The more research I did into the construction of the iPhone 5, the more I put the pieces together about how they managed to combine these parts to deliver the product they did, the more insanely impressive this device is. When the iPad 3 was released, I mentioned that it was the least impressive tablet ever, in that it managed to be more subtle than ever but still deliver a crazy amount of value with its Retina display. Well, the iPhone 5 does an even better job at this kind of sleight of hand.
Apple actually managed to create a phone that’s so good it has become an archetype. And when things become archetypes, they become intrinsically less interesting to people who thrive on dissonance and disruption. That’s why the iPhone 5 got such a converse reaction from the tech press when it was revealed. It’s an exercise in precision and restraint, not a play for our wildest imaginations.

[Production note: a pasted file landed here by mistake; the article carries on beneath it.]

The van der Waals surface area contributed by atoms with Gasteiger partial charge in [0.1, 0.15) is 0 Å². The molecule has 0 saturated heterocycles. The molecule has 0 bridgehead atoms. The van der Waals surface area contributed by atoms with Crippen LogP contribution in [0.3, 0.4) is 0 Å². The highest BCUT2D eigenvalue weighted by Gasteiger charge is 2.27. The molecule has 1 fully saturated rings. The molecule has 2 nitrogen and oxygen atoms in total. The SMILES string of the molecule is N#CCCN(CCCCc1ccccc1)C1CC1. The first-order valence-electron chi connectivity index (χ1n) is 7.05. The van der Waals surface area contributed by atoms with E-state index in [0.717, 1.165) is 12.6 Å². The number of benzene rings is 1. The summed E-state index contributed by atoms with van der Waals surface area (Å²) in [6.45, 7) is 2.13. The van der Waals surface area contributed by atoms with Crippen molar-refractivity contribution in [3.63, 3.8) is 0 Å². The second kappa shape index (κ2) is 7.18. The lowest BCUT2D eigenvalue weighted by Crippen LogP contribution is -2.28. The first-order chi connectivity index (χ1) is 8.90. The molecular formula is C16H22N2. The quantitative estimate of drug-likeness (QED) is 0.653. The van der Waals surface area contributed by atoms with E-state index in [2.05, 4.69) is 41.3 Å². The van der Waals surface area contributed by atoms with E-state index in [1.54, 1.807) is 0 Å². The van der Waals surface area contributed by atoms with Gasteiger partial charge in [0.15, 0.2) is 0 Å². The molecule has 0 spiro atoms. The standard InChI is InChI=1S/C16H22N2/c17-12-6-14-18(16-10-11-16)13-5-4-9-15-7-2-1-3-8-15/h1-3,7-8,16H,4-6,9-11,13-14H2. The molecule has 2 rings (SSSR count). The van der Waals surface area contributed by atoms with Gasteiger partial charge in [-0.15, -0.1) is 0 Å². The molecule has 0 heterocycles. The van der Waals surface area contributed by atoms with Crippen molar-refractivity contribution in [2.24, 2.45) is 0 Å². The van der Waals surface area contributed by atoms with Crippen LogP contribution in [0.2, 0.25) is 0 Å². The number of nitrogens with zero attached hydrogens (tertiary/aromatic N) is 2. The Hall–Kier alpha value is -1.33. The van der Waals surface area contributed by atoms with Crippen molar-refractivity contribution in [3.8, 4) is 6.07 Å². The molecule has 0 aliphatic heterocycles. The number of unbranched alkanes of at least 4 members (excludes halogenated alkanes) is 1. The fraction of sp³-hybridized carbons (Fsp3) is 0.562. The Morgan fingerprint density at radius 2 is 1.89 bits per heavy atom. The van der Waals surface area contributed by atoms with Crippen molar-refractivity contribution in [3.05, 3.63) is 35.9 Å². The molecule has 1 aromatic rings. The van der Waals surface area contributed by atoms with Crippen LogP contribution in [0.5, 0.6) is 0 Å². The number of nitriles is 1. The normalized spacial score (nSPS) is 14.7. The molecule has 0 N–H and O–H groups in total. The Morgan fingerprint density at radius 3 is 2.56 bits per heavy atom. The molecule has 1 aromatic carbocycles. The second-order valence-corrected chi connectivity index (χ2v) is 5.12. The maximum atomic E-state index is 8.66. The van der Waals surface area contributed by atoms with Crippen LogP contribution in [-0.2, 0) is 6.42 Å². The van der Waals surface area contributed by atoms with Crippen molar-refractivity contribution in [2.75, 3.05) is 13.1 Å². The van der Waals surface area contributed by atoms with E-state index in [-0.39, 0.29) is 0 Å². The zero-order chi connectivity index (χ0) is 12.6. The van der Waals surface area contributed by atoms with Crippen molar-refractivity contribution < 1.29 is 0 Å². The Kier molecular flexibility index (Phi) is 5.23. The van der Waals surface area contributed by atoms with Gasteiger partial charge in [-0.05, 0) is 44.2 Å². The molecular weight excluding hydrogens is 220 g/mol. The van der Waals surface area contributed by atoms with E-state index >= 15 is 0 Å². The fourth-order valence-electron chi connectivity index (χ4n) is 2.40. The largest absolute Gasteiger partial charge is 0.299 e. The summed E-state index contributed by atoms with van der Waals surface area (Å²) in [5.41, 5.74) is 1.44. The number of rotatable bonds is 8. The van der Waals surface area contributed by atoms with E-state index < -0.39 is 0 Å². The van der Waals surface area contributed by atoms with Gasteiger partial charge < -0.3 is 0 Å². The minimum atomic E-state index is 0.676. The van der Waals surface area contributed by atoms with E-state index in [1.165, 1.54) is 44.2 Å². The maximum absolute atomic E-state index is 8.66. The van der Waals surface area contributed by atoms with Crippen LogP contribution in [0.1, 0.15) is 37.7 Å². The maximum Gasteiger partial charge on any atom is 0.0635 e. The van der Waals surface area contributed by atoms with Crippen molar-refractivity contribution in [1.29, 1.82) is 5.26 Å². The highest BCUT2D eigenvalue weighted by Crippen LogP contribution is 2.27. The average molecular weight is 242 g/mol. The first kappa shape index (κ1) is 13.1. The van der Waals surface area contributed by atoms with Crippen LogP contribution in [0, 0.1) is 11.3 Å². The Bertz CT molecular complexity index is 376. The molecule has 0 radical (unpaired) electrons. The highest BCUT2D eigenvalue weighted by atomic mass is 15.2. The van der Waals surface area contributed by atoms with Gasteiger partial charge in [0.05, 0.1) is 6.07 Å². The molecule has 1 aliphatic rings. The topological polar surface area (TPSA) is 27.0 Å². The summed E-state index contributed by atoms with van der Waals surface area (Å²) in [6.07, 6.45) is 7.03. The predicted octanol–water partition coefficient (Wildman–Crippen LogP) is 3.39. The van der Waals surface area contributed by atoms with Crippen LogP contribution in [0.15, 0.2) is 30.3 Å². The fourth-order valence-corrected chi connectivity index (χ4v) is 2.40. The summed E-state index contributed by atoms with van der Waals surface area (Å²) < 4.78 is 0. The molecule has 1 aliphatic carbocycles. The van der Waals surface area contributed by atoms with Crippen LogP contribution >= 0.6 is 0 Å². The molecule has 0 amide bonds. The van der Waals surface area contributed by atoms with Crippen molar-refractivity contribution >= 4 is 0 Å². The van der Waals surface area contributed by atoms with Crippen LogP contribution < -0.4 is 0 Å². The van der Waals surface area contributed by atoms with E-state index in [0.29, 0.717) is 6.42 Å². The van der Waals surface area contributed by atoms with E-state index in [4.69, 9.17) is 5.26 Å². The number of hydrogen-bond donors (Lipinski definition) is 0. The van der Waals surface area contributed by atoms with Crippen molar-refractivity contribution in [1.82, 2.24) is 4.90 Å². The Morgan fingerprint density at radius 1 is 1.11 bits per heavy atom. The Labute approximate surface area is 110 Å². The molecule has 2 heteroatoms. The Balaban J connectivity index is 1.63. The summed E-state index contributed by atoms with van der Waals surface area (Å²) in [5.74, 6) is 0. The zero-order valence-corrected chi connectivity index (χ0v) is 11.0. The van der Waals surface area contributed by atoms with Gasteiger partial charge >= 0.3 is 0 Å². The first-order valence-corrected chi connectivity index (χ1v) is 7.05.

When Apple’s Jony Ive says that they “take changing the iPhone very seriously”, it doesn’t mean that they’re averse to changing it at all, it just means that they’re only going to change the parts that would make it work better. The radical re-imagining stages of the way that the iPhone looks are over, but the process goes on at magma-hot levels inside, and there’s a ways left to go.
The next iPhone isn’t going to be boring, it’s going to be more exciting than ever. You’re just going to have to look inside to see it.
Don’t miss: TNW’s Complete Review of iOS 6